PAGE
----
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Schweitzer, Richard; Trapp, Sabrina; Bar, Moshe (2017): Associated Information Increases Subjective Perception of Duration. In: Perception, Vol. 46, No. 8: pp. 1000-1007
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Abstract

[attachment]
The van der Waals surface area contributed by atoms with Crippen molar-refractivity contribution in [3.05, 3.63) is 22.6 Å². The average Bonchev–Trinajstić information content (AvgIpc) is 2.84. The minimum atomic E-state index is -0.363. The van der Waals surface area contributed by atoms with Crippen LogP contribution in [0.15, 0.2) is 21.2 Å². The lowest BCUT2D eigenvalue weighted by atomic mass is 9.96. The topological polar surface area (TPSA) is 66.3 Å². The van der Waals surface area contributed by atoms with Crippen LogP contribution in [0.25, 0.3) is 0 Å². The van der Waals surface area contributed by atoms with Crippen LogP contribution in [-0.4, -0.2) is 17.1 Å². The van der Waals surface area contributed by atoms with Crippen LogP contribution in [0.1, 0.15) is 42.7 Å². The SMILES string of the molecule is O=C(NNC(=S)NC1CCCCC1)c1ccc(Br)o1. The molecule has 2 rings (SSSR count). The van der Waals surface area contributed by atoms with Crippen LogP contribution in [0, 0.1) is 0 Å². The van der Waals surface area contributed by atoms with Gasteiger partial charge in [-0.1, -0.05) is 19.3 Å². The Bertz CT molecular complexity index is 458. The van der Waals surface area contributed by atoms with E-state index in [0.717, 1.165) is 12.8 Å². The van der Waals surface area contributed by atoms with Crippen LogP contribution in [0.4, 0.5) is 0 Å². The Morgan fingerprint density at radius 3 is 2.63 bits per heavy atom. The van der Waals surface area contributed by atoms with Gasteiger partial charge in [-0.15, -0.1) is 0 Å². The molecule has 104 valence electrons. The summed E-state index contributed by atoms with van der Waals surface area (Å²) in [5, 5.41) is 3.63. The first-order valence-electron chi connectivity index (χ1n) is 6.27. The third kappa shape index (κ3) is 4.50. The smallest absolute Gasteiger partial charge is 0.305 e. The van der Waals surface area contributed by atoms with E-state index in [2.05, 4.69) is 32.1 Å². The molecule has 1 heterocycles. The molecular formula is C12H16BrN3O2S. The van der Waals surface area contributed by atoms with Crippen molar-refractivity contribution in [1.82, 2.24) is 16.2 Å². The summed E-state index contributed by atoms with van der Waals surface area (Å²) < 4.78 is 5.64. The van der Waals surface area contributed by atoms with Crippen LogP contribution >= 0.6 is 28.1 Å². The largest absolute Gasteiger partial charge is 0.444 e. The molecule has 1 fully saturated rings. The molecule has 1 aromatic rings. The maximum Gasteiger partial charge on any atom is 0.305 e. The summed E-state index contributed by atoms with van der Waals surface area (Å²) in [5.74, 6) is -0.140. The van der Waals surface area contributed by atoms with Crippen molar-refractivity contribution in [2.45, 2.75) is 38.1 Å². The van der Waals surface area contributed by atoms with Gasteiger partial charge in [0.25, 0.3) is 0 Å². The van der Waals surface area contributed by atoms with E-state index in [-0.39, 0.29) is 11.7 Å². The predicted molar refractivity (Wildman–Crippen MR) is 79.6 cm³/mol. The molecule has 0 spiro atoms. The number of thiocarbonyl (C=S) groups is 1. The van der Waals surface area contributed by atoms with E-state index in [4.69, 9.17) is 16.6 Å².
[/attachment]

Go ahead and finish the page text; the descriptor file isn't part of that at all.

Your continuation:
Our sense of time is prone to various biases. For instance, one factor that can dilate an event's perceived duration is the violation of predictions;when a series of repeated stimuli is interrupted by an unpredictable oddball. On the other hand, when the probability of a repetition itself is manipulated, predictable conditions can also increase estimated duration. This suggests that manipulations of expectations have different or even opposing effects on time perception. In previous studies, expectations were generated because stimuli were repeated or because the likelihood of a sequence or a repetition was varied. In the natural environment, however, expectations are often built via associative processes, for example, the context of a kitchen promotes the expectation of plates, appliances, and other associated objects. Here, we manipulated such association-based expectations by using oddballs that were either contextually associated or nonassociated with the standard items. We find that duration was more strongly overestimated for contextually associated oddballs. We reason that top-down attention is biased toward associated information, and thereby dilates subjective duration for associated oddballs. Based on this finding, we propose an interplay between top-down attention and predictive processing in the perception of time.